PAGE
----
The Baptism of Prince Charles Edward Stuart (1725)
About this artwork
This monumental painting marks the baptism of Prince Charles Edward Stuart, Stuart heir to the thrones of Great Britain and Ireland. The newborn baby was described as “large and well-made” and his birth on 31 December 1720, caused great rejoicing. Later that evening Charles was baptised in accordance with the rites of the Roman Catholic Church by the Bishop of Montefiascone, in the queen’s chapel in the royal palace. Pope Clement XI, the queen’s godfather, ordered the cannons of Castel Sant’Angelo to be fired, and Jacobites claimed that a new star had appeared in the sky. James commissioned this huge painting in 1725, the year Charles was rebaptised by the Pope and the year his second son, Henry, was born. Charles is shown in the arms of his first governess, Lady Misset.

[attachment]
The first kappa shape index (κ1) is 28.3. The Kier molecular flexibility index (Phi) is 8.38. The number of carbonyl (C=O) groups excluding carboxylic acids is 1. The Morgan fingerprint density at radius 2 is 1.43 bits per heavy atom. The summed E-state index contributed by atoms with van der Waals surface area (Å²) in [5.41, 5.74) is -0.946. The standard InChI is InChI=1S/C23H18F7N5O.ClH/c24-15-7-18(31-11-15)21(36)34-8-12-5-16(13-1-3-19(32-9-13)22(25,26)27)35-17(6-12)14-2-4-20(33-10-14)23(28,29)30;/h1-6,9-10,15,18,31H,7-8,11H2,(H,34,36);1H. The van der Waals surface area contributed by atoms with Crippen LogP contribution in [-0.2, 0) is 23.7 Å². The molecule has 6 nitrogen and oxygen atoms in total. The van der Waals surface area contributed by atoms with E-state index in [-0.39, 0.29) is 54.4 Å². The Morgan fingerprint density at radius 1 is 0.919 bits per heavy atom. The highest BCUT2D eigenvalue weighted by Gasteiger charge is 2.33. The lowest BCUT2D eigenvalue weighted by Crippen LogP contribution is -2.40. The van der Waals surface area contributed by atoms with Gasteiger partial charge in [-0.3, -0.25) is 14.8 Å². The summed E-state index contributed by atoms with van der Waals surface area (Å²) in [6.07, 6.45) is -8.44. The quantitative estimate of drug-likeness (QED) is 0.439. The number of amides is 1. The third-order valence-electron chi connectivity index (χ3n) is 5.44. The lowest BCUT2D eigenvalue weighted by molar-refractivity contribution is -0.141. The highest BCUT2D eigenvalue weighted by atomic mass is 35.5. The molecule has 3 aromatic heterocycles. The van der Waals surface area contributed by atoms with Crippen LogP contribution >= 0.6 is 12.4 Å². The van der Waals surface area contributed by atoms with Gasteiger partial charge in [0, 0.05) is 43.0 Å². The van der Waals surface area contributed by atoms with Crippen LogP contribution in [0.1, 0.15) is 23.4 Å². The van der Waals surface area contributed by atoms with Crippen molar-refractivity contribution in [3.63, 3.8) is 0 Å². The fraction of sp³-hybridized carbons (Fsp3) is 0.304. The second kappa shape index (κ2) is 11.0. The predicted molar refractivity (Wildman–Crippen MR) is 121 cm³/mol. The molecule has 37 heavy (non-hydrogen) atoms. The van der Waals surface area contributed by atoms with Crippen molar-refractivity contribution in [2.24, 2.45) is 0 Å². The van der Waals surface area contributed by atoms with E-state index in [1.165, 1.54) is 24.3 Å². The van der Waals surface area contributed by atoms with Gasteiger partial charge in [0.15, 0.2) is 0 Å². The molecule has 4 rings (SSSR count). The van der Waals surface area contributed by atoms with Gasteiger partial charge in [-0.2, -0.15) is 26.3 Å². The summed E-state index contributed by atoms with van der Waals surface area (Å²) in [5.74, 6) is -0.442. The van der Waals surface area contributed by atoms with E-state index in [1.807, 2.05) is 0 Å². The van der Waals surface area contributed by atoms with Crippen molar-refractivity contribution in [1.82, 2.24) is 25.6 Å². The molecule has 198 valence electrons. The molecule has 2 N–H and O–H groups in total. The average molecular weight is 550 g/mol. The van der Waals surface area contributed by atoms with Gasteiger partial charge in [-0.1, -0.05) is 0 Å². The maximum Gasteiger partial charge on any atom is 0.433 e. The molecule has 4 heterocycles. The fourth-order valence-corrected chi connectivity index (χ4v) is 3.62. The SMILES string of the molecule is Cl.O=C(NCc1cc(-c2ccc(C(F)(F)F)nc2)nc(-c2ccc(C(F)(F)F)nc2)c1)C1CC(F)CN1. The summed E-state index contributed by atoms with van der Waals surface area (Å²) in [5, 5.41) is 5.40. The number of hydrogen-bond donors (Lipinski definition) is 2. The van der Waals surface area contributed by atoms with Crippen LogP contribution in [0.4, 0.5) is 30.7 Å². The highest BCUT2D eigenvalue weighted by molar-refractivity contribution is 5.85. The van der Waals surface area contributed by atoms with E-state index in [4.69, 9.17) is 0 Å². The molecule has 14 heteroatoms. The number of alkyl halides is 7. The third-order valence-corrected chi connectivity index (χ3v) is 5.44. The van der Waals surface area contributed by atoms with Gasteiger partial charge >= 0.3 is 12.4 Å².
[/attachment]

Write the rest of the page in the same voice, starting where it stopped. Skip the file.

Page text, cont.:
- title: The Baptism of Prince Charles Edward Stuart
- accession number: PG 2511
- artist: Antonio DavidItalian (1698 - 1750)
- depicted: Prince Charles Edward Stuart
- gallery: Scottish National Portrait Gallery(On Display)
- object type: Painting
- subject: The Jacobites Religious
- materials: Oil on canvas
- date created: 1725
- measurements: 243.90 x 350.30 cm
- credit line: Purchased 1982
- photographer: Antonia Reeve
Antonio David's most celebrated credential was as an official painter of the exiled Jacobite court in Rome. Painting in his homeland of Italy, David worked for the Stuart dynasty for nearly twenty years. Copies of his portraits were circulated to the family's supporters throughout Europe. Due to a previous wrangle over a bill, the artist insisted on being paid in advance for his renowned pair of portraits of Prince Charles Edward Stuart and his brother Prince Henry, painted in 1729. David also painted portraits of Scottish Jacobite supporters.